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Opioid-exposed infants display a wide and variable range of dysregulated neurobehavioral functioning, but the regulatory difficulties experienced by these infants outside the defined clusters of neonatal abstinence syndrome (NAS) have not been well described, and may have implications for the infant’s developmental course. This study describes the neurobehavioral functioning of neonates prenatally exposed to methadone using the NICU Network Neurobehavioral Scale (NNNS) and explores the relationships between maternal factors and infant functioning. The relationship between NNNS measures, NAS severity and need for pharmacotherapy for NAS were also evaluated. Infants who required pharmacological treatment for NAS showed more dysregulated behavior and signs of stress/abstinence as indicated by NNNS scores, but NNNS scores were not significantly correlated with maternal methadone dose. The determination of the range of the methadone exposed infant’s neurobehavioral repertoire could guide the optimal treatment of all such infants, particularly those requiring only non-pharmacological care.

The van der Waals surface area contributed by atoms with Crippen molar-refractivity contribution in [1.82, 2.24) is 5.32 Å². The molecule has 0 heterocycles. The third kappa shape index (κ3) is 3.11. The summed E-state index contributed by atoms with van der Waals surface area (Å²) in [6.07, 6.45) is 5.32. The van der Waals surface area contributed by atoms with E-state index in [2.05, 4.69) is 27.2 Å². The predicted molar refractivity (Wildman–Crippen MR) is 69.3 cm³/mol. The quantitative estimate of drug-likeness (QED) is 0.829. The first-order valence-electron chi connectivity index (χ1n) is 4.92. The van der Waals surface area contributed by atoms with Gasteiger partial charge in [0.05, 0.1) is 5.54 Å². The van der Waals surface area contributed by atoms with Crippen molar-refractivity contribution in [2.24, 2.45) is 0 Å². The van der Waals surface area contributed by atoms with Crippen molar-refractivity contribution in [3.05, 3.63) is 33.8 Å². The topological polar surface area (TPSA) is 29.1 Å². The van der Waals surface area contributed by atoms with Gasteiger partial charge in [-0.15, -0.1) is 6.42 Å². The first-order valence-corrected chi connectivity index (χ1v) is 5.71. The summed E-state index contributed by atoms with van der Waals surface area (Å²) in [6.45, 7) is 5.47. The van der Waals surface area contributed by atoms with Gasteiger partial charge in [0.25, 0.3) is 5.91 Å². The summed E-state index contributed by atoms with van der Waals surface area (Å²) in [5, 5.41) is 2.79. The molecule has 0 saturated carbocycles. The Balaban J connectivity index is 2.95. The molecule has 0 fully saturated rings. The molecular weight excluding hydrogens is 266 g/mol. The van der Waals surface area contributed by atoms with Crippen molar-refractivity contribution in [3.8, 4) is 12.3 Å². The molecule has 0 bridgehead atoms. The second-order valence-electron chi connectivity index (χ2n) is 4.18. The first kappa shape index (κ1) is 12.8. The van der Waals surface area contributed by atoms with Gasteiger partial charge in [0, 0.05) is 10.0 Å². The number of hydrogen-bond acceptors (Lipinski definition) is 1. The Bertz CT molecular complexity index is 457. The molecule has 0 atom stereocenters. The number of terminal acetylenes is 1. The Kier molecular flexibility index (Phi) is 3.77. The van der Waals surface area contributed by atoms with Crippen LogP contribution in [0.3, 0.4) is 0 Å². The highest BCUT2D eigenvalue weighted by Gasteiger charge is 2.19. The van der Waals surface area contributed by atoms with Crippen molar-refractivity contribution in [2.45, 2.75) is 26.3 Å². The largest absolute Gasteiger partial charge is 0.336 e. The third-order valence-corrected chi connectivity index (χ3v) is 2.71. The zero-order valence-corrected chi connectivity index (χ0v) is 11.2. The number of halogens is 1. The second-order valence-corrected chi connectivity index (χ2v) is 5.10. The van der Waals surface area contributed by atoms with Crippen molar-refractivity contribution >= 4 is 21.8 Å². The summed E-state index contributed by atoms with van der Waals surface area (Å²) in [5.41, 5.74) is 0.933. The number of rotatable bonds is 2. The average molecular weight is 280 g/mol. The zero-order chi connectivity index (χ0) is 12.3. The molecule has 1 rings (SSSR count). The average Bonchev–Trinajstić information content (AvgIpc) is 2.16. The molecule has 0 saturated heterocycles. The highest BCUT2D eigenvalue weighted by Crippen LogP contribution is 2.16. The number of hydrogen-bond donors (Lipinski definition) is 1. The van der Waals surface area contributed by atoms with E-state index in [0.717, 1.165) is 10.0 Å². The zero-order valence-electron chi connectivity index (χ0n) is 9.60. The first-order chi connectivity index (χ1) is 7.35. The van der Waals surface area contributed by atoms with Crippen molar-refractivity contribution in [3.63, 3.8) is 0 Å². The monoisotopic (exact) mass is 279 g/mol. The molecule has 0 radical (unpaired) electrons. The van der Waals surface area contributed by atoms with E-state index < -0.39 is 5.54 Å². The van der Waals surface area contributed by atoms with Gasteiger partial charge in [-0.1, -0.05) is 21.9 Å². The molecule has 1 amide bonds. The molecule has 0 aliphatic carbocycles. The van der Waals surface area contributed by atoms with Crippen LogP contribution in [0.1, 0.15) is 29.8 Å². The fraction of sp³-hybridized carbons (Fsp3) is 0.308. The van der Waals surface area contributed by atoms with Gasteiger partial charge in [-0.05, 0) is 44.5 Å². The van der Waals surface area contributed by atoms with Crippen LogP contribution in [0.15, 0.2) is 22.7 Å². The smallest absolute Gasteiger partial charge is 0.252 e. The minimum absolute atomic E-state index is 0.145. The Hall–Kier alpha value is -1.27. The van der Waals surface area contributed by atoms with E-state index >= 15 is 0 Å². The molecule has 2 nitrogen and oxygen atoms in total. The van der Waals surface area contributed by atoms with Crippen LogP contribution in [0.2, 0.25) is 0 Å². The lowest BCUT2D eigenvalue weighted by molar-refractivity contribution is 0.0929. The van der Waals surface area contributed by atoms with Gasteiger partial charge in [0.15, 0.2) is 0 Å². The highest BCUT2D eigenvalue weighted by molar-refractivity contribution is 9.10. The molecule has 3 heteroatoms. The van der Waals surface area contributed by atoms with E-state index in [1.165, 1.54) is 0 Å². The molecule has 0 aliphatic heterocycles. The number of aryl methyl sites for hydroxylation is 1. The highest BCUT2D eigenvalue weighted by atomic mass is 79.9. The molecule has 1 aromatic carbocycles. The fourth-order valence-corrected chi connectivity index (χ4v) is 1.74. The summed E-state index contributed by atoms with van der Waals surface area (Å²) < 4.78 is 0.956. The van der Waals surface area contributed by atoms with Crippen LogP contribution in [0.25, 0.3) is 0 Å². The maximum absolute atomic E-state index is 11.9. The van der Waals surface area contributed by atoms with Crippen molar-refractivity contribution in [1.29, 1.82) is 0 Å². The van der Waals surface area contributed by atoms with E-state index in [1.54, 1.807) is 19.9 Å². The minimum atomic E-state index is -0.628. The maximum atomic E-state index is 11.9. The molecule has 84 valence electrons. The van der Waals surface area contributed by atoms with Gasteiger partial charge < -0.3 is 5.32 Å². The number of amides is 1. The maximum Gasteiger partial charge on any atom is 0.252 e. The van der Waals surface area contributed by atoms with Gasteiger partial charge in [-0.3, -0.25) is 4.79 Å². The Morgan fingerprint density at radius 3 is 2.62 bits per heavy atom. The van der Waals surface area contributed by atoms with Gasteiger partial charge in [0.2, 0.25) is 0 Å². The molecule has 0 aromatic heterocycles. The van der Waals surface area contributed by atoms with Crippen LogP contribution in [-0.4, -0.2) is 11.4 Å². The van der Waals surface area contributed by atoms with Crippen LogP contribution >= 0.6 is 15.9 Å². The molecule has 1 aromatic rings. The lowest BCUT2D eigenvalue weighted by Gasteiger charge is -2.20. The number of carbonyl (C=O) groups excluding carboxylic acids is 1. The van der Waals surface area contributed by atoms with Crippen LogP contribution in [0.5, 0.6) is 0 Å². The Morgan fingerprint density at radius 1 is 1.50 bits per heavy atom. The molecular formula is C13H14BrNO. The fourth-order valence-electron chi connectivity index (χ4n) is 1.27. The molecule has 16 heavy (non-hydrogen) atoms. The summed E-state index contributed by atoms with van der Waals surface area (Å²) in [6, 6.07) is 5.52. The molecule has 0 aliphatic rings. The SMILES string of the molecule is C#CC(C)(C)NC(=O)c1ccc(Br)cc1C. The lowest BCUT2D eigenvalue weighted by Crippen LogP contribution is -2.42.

Opioid dependency remains a significant public health concern in the U.S, and there is mounting evidence that problems related to abuse of opioid pain relievers/narcotic analgesics, such as hydrocodone and oxycodone, are increasing (1). Opioid dependency during pregnancy is a particular concern, as there are significant consequences for the maternal-fetal/infant dyad. Methadone maintenance treatment remains the standard of care for opioid-dependent pregnant women in the US. Methadone maintenance in the setting of comprehensive service provision during pregnancy significantly improves pregnancy outcomes for opioid-dependent women (2), but is not without consequences for the infant. Methadone crosses the placental barrier freely and acts diffusely in the fetal brain, potentially affecting several regions and processes that can result in variable and unpredictable behavioral deficits in the infant (3). The compromised nervous system in the methadone-exposed newborn negatively impacts the newborn’s regulatory capacities (e.g. intensity of arousal, sensory, motor, autonomic regulation) challenging the adaptation of the newborn to extra uterine life and affecting basic functions such as sleeping, feeding, thriving and interactions with caregivers and the environment (4,5). Evaluations of the difficulties presented by the opioid-exposed infant have been chiefly focused on the infant’s display of NAS, a cluster of signs and symptoms of dysfunction in several arenas, including central and autonomic nervous systems, gastrointestinal and respiratory systems, and the requirement for pharmacologic treatment of such (6). The regulatory difficulties experienced by these infants outside the defined clusters of symptoms of NAS have not been well described. Previous research using the Brazelton Neonatal Behavioral Assessment Scale (NBAS; 7) to a group of methadone-exposed infants found them to be more state labile, displaying more tremors and hypertonicity than non-exposed infants; they cried more and had variable patterns of responses to stimulation (4). Behavioral management of symptoms of regulatory dysfunction displayed by the infant with NAS has been facilitated using the NBAS. In one study, a group of hyperirritable infants were treated successfully by applying the consolability domain techniques of the NBAS; the authors concluded that systematic observation of newborn behaviors could be a significant adjunct in diagnosis and management of NAS (4). Based on the NBAS, the Neonatal Network Neurobehavioral Scale (NNNS; 8) was developed as a neurobehavioral assessment for the at-risk infant. The NNNS has been used to evaluate the manners in which stressors, such as in-utero substance exposure, maternal depression, and premature birth, affect infant self-organizing neurobehavioral capacities (9). There have been several studies using the NNNS to describe the neurobehavioral effects of in-utero exposure to cocaine (10,11), nicotine (12), marijuana (13), and methamphetamine (14) exposure; however, assessment of opioid-exposed newborns using the NNNS has been scarce (15,16).